Private WithEvents mComboBox As Access.ComboBox

Public Sub Initialize(ByRef source As Control, ByRef parentForm As Access.Form)

    Set mParentForm = parentForm

    Select Case source.ControlType
        Case acTextBox:
            InitializeTextBox source
        Case acComboBox:
            InitializeComboBox source
        Case Default:
            'do nothing
    End Select

End Sub

Private Sub InitializeTextBox(ByRef source As TextBox)
    Set mTextBox = source
    mTextBox.OnExit = Evented
    mTextBox.OnChange = Evented
    mTextBox.BeforeUpdate = Evented
    mTextBox.AfterUpdate = Evented
End Sub

Private Sub InitializeComboBox(ByRef source As ComboBox)
    Set mComboBox = source
    mComboBox.OnChange = Evented
End Sub

Private Sub mTextBox_AfterUpdate()

    On Error GoTo ErrorHandler

    mParentForm.Recordset.Edit
    mParentForm.Recordset.Update

    Exit Sub

ErrorHandler:
    'This resolves an error which happens sometimes - not sure why Resume works but it fixes the .Update causing errors ???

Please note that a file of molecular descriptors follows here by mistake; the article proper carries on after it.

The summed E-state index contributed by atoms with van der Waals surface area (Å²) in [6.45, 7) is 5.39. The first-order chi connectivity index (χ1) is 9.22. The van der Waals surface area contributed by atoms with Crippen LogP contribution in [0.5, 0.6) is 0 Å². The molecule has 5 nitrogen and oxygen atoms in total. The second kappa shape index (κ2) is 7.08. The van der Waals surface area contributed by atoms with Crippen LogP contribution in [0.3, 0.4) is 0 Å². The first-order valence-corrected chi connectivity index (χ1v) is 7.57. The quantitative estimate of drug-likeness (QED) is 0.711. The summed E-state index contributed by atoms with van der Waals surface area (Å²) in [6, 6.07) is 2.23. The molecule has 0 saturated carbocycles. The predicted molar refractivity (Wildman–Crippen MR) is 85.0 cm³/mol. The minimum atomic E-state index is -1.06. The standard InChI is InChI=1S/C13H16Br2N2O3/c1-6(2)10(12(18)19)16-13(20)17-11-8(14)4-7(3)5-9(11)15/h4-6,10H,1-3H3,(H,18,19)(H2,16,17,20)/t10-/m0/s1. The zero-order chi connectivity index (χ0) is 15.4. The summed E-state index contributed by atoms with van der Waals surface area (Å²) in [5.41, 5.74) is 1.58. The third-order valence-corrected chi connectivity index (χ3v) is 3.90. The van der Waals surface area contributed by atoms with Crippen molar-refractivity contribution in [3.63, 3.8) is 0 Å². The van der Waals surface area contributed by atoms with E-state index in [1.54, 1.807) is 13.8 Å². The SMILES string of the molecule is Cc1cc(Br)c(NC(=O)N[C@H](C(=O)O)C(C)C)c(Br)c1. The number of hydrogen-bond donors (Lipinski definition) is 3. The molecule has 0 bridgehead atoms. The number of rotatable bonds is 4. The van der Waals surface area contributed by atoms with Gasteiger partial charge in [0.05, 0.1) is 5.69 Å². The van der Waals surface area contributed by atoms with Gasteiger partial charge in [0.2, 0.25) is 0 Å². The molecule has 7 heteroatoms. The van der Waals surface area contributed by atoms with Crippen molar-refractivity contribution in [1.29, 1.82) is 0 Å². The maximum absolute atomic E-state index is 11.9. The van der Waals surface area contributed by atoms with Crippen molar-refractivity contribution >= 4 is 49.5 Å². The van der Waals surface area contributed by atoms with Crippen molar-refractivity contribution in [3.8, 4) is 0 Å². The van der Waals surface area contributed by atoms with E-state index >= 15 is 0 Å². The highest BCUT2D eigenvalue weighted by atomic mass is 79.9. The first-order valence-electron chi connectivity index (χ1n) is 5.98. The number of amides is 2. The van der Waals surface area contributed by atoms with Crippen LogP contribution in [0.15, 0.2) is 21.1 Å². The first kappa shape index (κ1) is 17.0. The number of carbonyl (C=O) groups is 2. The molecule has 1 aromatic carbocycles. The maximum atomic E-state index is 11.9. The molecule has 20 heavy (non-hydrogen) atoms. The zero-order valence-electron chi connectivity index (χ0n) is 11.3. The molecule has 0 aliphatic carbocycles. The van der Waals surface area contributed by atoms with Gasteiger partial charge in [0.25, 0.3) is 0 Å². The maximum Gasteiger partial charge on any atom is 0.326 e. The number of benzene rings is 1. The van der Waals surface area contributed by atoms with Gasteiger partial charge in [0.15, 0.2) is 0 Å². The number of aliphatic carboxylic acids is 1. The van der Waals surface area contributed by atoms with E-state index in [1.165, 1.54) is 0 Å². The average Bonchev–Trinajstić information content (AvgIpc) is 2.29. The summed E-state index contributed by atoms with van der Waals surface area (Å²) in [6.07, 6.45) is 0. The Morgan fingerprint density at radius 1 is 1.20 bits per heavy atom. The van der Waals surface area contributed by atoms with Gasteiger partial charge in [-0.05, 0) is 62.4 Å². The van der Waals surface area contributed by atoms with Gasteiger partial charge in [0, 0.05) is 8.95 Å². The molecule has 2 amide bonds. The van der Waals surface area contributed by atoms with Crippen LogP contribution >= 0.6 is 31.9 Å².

Dim errorCount As Long
    If errorCount = 0 Then
        errorCount = errorCount + 1
        Resume
    Else
        'sendErrorEmail "mTextBox_AfterUpdate for " & mTextBox.Name, Err.Description, Err.Number, ERROR_DEBUG
        MsgBox "Textbox AfterUpdateError"
    End If

End Sub

Private Sub mComboBox_Change()

    On Error GoTo ErrorHandler

    Application.Echo False

    mParentForm.Recordset.Edit
    mParentForm.Recordset.Update

    Application.Echo True

    Exit Sub

ErrorHandler:
    'This resolves an error which happens sometimes - not sure why Resume works but it fixes the .Update causing errors ???

    Dim errorCount As Long
    If errorCount = 0 Then
        errorCount = errorCount + 1
        Resume
    Else